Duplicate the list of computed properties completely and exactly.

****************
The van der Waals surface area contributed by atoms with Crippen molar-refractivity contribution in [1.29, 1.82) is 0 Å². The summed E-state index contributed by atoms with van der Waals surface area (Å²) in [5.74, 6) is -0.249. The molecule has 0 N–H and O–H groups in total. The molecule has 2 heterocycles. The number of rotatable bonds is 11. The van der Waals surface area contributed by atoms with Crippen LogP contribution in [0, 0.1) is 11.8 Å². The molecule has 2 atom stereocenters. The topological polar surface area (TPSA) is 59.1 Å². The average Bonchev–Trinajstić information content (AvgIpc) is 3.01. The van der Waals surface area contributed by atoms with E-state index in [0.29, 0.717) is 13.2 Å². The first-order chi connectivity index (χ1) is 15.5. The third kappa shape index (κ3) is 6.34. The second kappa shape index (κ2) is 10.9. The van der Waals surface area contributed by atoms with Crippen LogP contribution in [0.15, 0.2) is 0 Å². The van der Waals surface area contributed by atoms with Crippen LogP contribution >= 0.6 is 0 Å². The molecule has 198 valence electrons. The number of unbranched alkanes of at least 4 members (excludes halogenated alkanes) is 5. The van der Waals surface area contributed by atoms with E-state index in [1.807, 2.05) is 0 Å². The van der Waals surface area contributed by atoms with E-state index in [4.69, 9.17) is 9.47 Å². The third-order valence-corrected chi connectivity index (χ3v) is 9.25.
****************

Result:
The van der Waals surface area contributed by atoms with Crippen molar-refractivity contribution in [1.29, 1.82) is 0 Å². The summed E-state index contributed by atoms with van der Waals surface area (Å²) in [5.74, 6) is -0.249. The molecule has 0 N–H and O–H groups in total. The molecule has 2 heterocycles. The number of rotatable bonds is 11. The van der Waals surface area contributed by atoms with Crippen LogP contribution in [0, 0.1) is 11.8 Å². The molecule has 2 atom stereocenters. The topological polar surface area (TPSA) is 59.1 Å². The average Bonchev–Trinajstić information content (AvgIpc) is 3.01. The van der Waals surface area contributed by atoms with E-state index in [0.29, 0.717) is 13.2 Å². The first-order chi connectivity index (χ1) is 15.5. The third kappa shape index (κ3) is 6.34. The second kappa shape index (κ2) is 10.9. The van der Waals surface area contributed by atoms with Crippen LogP contribution in [0.15, 0.2) is 0 Å². The van der Waals surface area contributed by atoms with Crippen LogP contribution >= 0.6 is 0 Å². The molecule has 198 valence electrons. The number of unbranched alkanes of at least 4 members (excludes halogenated alkanes) is 5. The van der Waals surface area contributed by atoms with E-state index in [1.807, 2.05) is 0 Å². The van der Waals surface area contributed by atoms with E-state index in [4.69, 9.17) is 9.47 Å². The third-order valence-corrected chi connectivity index (χ3v) is 9.25.